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Otol Neurotol. 2012 Sep;33(7):1181-7. doi: 10.1097/MAO.0b013e318263d56d.

Round window versus cochleostomy technique in cochlear implantation: histologic findings.

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House Research Institute, Los Angeles, California, USA.



Cochleostomy or round window enlargement techniques for cochlear implant electrode insertion result in more abnormal tissue formation in the basal cochlea and are more apt to produce endolymphatic hydrops than round window electrode insertion.


Twelve temporal bones from implanted patients were examined under light microscopy and reconstructed with 3-dimensional reconstruction software to determine cochlear damage and volume of neo-ossification and fibrosis after electrode insertion. Amount of new tissue was compared between 3 groups of bones: insertion through the round window (RW), after enlarging the RW (RWE) and cochleostomy (Cochl). The probable role of the electrode was evaluated in each case with hydrops.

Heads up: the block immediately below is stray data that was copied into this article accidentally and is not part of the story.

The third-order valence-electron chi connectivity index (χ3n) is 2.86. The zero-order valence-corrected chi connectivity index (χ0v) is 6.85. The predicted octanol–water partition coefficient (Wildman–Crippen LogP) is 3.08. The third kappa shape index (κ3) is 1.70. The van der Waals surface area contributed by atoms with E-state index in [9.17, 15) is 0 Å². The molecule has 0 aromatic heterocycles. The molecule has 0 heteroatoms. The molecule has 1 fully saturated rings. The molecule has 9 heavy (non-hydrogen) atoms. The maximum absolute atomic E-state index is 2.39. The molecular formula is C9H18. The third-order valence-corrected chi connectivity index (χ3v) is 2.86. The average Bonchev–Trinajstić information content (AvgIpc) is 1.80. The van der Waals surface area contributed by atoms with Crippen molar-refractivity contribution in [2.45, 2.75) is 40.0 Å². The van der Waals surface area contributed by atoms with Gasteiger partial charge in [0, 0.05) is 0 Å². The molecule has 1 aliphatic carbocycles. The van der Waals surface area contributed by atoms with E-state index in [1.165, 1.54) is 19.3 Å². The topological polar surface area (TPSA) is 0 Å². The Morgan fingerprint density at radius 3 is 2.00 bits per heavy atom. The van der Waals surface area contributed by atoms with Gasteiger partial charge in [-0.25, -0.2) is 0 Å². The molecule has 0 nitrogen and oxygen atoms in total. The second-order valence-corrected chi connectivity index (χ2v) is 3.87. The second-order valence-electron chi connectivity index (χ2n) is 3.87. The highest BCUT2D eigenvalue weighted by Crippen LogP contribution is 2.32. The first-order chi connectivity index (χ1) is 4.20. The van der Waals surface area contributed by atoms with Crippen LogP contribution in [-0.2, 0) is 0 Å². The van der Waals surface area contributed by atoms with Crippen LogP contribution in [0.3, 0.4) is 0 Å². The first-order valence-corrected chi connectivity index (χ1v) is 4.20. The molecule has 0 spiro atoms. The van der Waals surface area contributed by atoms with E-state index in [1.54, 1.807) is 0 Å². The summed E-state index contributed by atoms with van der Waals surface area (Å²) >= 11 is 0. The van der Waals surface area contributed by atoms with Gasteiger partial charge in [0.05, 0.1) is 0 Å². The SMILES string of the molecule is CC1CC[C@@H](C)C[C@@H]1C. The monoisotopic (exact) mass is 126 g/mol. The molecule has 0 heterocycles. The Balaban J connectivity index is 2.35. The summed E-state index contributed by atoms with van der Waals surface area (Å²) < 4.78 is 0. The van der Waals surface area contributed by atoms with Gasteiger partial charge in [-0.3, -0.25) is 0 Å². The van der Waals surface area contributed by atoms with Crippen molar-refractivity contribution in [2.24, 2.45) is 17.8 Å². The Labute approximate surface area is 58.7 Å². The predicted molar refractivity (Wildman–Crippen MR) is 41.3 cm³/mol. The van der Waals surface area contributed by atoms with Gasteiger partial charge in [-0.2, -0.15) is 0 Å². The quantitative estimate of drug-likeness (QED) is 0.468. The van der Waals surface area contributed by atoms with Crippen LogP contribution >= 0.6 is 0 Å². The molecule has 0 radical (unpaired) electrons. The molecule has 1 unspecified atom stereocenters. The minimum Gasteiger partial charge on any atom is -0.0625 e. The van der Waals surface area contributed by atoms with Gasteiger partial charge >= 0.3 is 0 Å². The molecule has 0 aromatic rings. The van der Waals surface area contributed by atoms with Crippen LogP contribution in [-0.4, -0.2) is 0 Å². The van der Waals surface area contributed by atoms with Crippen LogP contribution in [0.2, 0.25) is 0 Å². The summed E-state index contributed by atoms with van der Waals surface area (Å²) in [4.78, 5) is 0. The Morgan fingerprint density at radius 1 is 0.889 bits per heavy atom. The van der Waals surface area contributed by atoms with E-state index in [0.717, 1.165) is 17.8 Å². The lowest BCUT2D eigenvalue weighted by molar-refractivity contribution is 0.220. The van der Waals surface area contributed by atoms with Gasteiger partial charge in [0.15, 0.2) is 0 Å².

More initial damage occurred in the Cochl and RWE groups than in the RW group, and the difference was significant between RWE and RW in cochlear segment I (p < 0.026). The volume of new bone in Segment I differed significantly between groups (p < 0.012) and was greater in the RWE group than in either the Cochl or RW groups (post hoc p's < 0.035 and 0.019, respectively). Hydrops was seen in 5 cases, all in the Cochl and RWE groups. Blockage of the duct was because of new tissue formation in 4 of the 5 hydrops cases.


With the electrodes in this series, implantation through the RW minimized initial intracochlear trauma and subsequent new tissue formation, whereas the RW extension technique used at the time of these implantations produced the greatest damage. Future studies may clarify whether today's techniques and electrodes will produce these same patterns of damage.

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